New northern railroad on the drawing board

Yukon First Nation chiefs were lobbied to support an Alaska-Canada railway during the Council of Yukon First Nations leadership meetings this week.

Yukon First Nation chiefs were lobbied to support an Alaska-Canada railway during the Council of Yukon First Nations leadership meetings this week.

The company trying to garner support says the proposed railway could present an alternative to the Alaska Highway Pipeline project and also to Enbridge’s contentious Northern Gateway pipeline.

The idea is being touted by G7G, or Generating for Seven Generations Ltd. It’s a Canadian company focused on aboriginal business development. It is headed by Matt Vickers and includes actor and Officer of the Order of Canada Tom Jackson as a partner.

But the Alaska-Canada railway isn’t a new idea.

It has been proposed and considered since 1923. Its popularity seems to rise and fall with the value of northern mineral and petroleum resources.

Most recently, the Alaska-Canada rail link was a major priority for former Yukon premier Dennis Fentie and his Alaskan counterpart, former governor Frank Murkowski.

More than $6 million was spent on a joint initiative to complete a feasibility study in 2005.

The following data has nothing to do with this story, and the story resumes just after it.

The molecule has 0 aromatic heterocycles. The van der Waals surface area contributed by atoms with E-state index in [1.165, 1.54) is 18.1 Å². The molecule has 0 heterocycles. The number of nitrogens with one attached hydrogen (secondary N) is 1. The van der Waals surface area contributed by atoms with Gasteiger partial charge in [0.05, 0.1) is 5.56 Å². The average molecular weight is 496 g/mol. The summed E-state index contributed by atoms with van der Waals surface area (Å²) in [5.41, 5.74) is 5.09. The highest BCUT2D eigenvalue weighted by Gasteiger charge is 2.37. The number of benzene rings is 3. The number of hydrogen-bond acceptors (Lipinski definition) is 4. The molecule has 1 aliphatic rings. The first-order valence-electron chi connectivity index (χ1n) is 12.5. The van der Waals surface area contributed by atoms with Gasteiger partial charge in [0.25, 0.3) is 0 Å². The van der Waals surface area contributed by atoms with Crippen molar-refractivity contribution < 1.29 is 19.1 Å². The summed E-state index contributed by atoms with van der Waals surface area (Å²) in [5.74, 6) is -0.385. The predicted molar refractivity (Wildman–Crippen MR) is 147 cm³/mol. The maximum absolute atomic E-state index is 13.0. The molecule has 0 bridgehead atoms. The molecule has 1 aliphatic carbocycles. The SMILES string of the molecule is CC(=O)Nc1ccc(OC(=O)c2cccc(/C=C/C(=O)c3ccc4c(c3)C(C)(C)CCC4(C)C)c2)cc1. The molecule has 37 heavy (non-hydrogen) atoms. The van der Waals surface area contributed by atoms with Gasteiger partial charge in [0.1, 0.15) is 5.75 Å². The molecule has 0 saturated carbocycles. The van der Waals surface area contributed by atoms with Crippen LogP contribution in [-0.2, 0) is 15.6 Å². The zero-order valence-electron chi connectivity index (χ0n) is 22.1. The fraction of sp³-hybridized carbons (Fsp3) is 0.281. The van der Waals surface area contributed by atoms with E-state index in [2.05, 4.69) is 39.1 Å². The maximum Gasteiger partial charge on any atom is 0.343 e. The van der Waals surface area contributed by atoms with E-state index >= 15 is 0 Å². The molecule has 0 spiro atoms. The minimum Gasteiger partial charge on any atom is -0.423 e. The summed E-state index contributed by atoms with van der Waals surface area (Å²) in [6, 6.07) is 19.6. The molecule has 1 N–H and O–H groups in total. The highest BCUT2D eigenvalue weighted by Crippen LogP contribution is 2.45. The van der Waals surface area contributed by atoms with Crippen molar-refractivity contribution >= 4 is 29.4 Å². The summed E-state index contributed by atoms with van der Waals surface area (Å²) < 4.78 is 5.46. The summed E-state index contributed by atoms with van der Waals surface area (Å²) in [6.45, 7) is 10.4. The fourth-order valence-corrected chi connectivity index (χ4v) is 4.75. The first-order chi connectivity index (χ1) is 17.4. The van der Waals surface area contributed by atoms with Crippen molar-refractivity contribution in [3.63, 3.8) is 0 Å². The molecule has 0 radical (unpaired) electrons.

An advisory committee was formed, which included Andy Carvill, CYFN grand chief at the time and Dave Porter, then-chair of the Kaska Tribal Council.

That project, just like the many renditions of it for the 80 years prior, was eventually put on the shelf.

This time, the focus is on aboriginal involvement.

“The First Nations fully support the concept because, in reality, if we don’t take the initiative, somebody else will,” said Chief Simon Mervyn, of the First Nation of Na-cho Nyak Dun.

“The conceptual vision for 50 to 100 years is, of course, it will happen,” said Mervyn. “The proposal is for industry and tourism. It could get better service to the Yukon and economic sustainability for First Nations. It would be fully-owned, fully-initiated and fully-driven by First Nations of Yukon. The whole concept is to move oil by land rather than the Inside Passage down in B.C.”

The route G7G is proposing for the railway would serve both the Alberta oilsands and Alaska’s North Slope. The actual rail line would run from Fort McMurray to Watson Lake and then cut diagonally across southern Yukon to link up to the Alyeska Pipeline at Delta Junction in Alaska. That pipeline runs to Valdez, which serves as a major port for tanker traffic to international markets.

The pipeline’s first phase is expected to cost $12 billion or more.

“First Nations are waiting breathlessly for the outcome of the feasibility study,” Mervyn said, after the G7G’s presentation.

“This concept has been on the table for years. Several of them have been gathering dust. But business is business.”

Contact Roxanne Stasyszyn at

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